It does also like to impose its own will on everything, so the Lifetime Achievement award was given to 24-year-old US gymnast Simone Biles, who famously withdrew from the Olympic team event citing “mental health issues”, before returning to win a bronze medal.

No one, of course, could ever doubt her sublime talent or the ordeal she’s been through, which no trophy on earth could begin to heal.

Celeb cliche

But while she may have “led the mental health conversation in Tokyo”, television was repeating it so obsessively, before the games started, it had already reduced a serious subject to yet another celeb sob cliche.

The rule of less is more does not switch off purely on grounds of worthiness, which is why a lot of us probably zone out at the first mention of “mental health”.

Some of us also can’t help noticing that, in its endless pursuit of the moral high ground, SPOTY has also restructured the event and completely destroyed the whole point of the Helen Rollason Award: “For outstanding achievement in the face of adversity.”

This won’t bother the BBC one little bit, obviously. The work of the woke is never done. Indeed, there is only one event that could ever push back against the right-on tide consuming BBC Sport and it’s almost too horrific for some people to contemplate.

However, Gaby Logan was bold enough to “go there” when she interviewed Gareth Southgate shortly after he was awarded the title (no sniggering here, please) “Coach of the Year”.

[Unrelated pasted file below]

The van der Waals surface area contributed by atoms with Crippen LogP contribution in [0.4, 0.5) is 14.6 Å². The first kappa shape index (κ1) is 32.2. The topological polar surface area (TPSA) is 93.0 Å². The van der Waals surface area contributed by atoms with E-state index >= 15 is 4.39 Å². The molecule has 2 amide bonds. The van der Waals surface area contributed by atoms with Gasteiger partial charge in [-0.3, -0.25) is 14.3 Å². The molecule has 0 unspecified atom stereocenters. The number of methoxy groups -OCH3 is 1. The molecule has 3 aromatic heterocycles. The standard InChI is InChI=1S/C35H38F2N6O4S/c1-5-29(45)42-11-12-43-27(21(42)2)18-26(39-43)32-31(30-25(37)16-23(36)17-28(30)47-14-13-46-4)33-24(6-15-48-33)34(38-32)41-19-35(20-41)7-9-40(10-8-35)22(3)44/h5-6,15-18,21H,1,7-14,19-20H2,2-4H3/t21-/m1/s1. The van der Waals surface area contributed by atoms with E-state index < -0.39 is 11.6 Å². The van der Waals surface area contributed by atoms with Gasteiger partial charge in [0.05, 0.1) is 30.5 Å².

“They’re a very special bunch of players,” said Gaby, hinting at looming immortality.

“A year today it’s the World Cup final. Can they go the next step and win it?”

Yes, Gaby. They absolutely can, but let’s not get ahead of ourselves. Scotland haven’t even qualified yet.

The seen it all before

2021 really wouldn’t have been done without guffing out one more psychological thriller set in a designer house, would it?

The Girl Before, a four-part BBC1 stench that owed a lot to Doctor Foster, which can probably also be blamed for Angela Black, Finding Alice and the entire back catalogue of lone-woman-in-peril dramas we’ve endured in the past year.

Just like the rest of them, this latest retread fancied itself something rotten, of course, and was filled with ponderous metaphors, lots of property porn, a very serious message about abusive relationships and all those other things London-based TV people imagine we’ve been lacking.

It took down everyone with it, though, including: Gugu Mbatha-Raw (Jane); EastEnders’ Jessica “Emma” Plummer, who probably wished she was still impaled on Gray’s dishwasher; the Mark VI version of Peter Beale, Ben Hardy, who played Simon, the real killer; and David “Edward” Oyelowo, who could no more convince me he was a charismatic but controlling architect than he could pogo up the Matterhorn with Vanessa Feltz in his rucksack.